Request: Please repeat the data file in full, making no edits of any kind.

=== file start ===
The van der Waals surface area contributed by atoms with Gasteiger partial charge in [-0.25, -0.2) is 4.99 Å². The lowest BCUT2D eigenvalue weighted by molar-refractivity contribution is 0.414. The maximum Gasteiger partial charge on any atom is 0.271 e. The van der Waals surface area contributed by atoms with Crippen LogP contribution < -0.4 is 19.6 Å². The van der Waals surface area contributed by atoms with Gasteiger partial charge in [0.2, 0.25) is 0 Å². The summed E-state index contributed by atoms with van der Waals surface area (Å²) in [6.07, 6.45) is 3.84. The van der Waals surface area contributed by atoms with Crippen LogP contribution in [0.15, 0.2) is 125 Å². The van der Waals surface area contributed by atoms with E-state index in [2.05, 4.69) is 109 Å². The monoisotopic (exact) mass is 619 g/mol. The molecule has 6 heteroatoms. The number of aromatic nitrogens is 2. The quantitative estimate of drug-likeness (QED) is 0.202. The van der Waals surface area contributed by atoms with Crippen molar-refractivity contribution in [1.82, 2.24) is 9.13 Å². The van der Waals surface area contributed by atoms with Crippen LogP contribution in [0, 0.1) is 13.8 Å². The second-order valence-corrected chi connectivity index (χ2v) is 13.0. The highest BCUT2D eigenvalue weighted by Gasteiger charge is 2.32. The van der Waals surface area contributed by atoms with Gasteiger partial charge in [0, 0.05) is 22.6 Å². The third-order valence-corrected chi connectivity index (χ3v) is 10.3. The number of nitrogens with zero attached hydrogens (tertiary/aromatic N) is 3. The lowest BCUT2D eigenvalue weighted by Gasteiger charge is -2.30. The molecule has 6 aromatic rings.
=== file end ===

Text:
The van der Waals surface area contributed by atoms with Gasteiger partial charge in [-0.25, -0.2) is 4.99 Å². The lowest BCUT2D eigenvalue weighted by molar-refractivity contribution is 0.414. The maximum Gasteiger partial charge on any atom is 0.271 e. The van der Waals surface area contributed by atoms with Crippen LogP contribution < -0.4 is 19.6 Å². The van der Waals surface area contributed by atoms with Gasteiger partial charge in [0.2, 0.25) is 0 Å². The summed E-state index contributed by atoms with van der Waals surface area (Å²) in [6.07, 6.45) is 3.84. The van der Waals surface area contributed by atoms with Crippen LogP contribution in [0.15, 0.2) is 125 Å². The van der Waals surface area contributed by atoms with E-state index in [2.05, 4.69) is 109 Å². The monoisotopic (exact) mass is 619 g/mol. The molecule has 6 heteroatoms. The number of aromatic nitrogens is 2. The quantitative estimate of drug-likeness (QED) is 0.202. The van der Waals surface area contributed by atoms with Crippen molar-refractivity contribution in [1.82, 2.24) is 9.13 Å². The van der Waals surface area contributed by atoms with Crippen LogP contribution in [0, 0.1) is 13.8 Å². The second-order valence-corrected chi connectivity index (χ2v) is 13.0. The highest BCUT2D eigenvalue weighted by Gasteiger charge is 2.32. The van der Waals surface area contributed by atoms with Gasteiger partial charge in [0, 0.05) is 22.6 Å². The third-order valence-corrected chi connectivity index (χ3v) is 10.3. The number of nitrogens with zero attached hydrogens (tertiary/aromatic N) is 3. The lowest BCUT2D eigenvalue weighted by Gasteiger charge is -2.30. The molecule has 6 aromatic rings.